irc serac xc tire

The first time I ever purchased a replacement mountain bike tire, I chose the IRC Serac XC. I can’t even remember why, because I didn’t know anyone that ran them. I had never even seen them on anyone’s race bike.

But I got a set and you know what? They were awesome!

I have since used these tires for many years and I refuse to switch! I used the Serac XC’s with great success on a variety of terrain, from dirt roads to technical East Coast singletrack (rocks, roots, mud, etc.)

I’ve ridden some other good tires, but I just feel ‘at home’ on these tires.

The weight isn’t bad, either. The 2.1″ version of this standard tire weighs 580g. Not super light, but light enough for most people.

Why isn’t the IRC Serac XC more popular?

I’m not 100% sure. My guess is due to lack of marketing and distribution. I don’t see that many IRC tire ads, and I rarely see the tire for sale outside of PricePoint.com. This tire never seemed to get the praise it deserved.

What conditions is the IRC Serac XC good for?

irc serac xc tire

I’d say this tire is great for race courses that offer a variety of terrain. A lot of courses around here hit you with hard pack, some mud, some loose dirt, and small to large rocks. Rarely do I see a course that is 90% one type of terrain, so the Serac XC is a good fit for me.

If you have a very smooth hardpack course without loose dirt in corners, you could get by with a smoother, faster tire.

For courses with lots of rock, maybe around Moab, Utah, there are probably better tires.

Tons of deep mud, probably better options for that as well.

But the IRC Serac XC is good for variety. While some may consider it a “jack of all trades, master of none” situation, I think of it as “most mountain bike courses include a variety of terrain, so I want a tire that can handle a variety of terrain.”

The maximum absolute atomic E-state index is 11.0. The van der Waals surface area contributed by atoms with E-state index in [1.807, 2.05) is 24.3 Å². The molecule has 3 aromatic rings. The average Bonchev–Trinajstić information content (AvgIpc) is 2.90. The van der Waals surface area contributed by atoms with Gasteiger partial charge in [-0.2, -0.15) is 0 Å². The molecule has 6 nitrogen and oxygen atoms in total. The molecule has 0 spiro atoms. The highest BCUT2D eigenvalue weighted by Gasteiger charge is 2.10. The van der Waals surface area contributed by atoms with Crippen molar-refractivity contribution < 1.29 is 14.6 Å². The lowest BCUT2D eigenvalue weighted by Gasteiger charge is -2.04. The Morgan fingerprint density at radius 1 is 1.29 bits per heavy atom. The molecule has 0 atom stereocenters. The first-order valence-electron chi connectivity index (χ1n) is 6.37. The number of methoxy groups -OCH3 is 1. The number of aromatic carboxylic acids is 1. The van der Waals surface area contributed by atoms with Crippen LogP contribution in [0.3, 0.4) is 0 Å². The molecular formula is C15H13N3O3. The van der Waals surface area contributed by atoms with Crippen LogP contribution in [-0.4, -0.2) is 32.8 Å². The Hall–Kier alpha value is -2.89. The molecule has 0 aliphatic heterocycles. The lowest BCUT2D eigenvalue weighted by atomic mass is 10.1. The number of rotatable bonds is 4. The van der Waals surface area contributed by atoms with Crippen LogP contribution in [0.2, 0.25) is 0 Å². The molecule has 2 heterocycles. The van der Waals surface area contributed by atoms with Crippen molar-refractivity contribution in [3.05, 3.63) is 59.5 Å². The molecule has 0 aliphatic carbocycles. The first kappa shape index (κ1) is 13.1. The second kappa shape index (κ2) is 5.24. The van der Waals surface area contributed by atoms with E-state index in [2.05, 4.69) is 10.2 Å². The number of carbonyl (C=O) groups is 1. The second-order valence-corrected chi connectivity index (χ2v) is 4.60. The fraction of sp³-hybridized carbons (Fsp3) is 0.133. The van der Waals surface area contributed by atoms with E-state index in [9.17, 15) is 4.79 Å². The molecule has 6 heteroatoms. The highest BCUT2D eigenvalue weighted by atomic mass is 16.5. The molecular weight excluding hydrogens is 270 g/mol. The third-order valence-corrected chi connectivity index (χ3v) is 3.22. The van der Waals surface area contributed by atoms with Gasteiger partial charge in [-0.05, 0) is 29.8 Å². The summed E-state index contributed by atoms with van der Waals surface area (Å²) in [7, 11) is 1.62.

Can the IRC Serac XC be used tubeless?

Kind of. Whenever I first converted some standard IRC Serac XC’s to tubeless with a Stan’s NoTubes conversion (in 2006,) it worked flawlessly.

It took some time, but it sealed. Eventually the tire bead basically glued itself to the rim strip, so even after many harsh impacts, there were no issues with air loss or popping the bead.

The second time (in 2009,) I just could not get my new Serac XC’s to seal. I tried two separate days and made no progress.

Then I noticed the Stan’s NoTubes website was updated and put IRC on the list of tires *not* recommended for use as a tubeless conversion!

Note that IRC was not listed on the “not recommended” tires list at NoTubes.com when I first used these tubeless. Now they are listed, so I advise you to heed their warning.

So I DO NOT recommend using this standard tire in a tubeless setup. (Though I have made it work in the past, but a bead failure could be catastrophic and lead to serious injury.)

Good news – I’ve also used the UST version of this tire and it rides the same, plus works much better with a Stan’s tubeless conversion.

irc serac xc tire

My final verdict is…

If you’re still using tubes on your mountain bike, and you need a good XC tire for conditions ranging from hardpack to light mud and loose soil, try the IRC Serac XC. Considering you can find it on sale at PricePoint for $15, it’s a no-brainer!

You can also get the UST version for a cheap price, if you already run tubeless tires. I have used both the regular Serac’s and the UST version, and both are excellent!

Official website: www.IRC-Tire.com

Product Review Details
Company: IRC
Product: IRC Serac XC Tire
Reviewed by: Coach Levi
My Rating: 4.7 out of 5
Date last updated: 2013-10-24
Obtained Product: Purchased at retailer.
CoachLevi.com Advertiser: No.

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2 Comments
  1. Where do you even buy these anymore?

  2. @Tim

    Good question! I used to see them on PricePoint.com and that was about it. I don’t see them there anymore. I don’t even see them on Amazon.com or eBay. I don’t remember ever seeing them at PBK, Performance Bike, Nashbar, REI, etc.

    The IRC Tire website lists J&B Importers as one of their distributors though, and a lot of bike shops work with them, so your local bike shop should be able to order you the tires.

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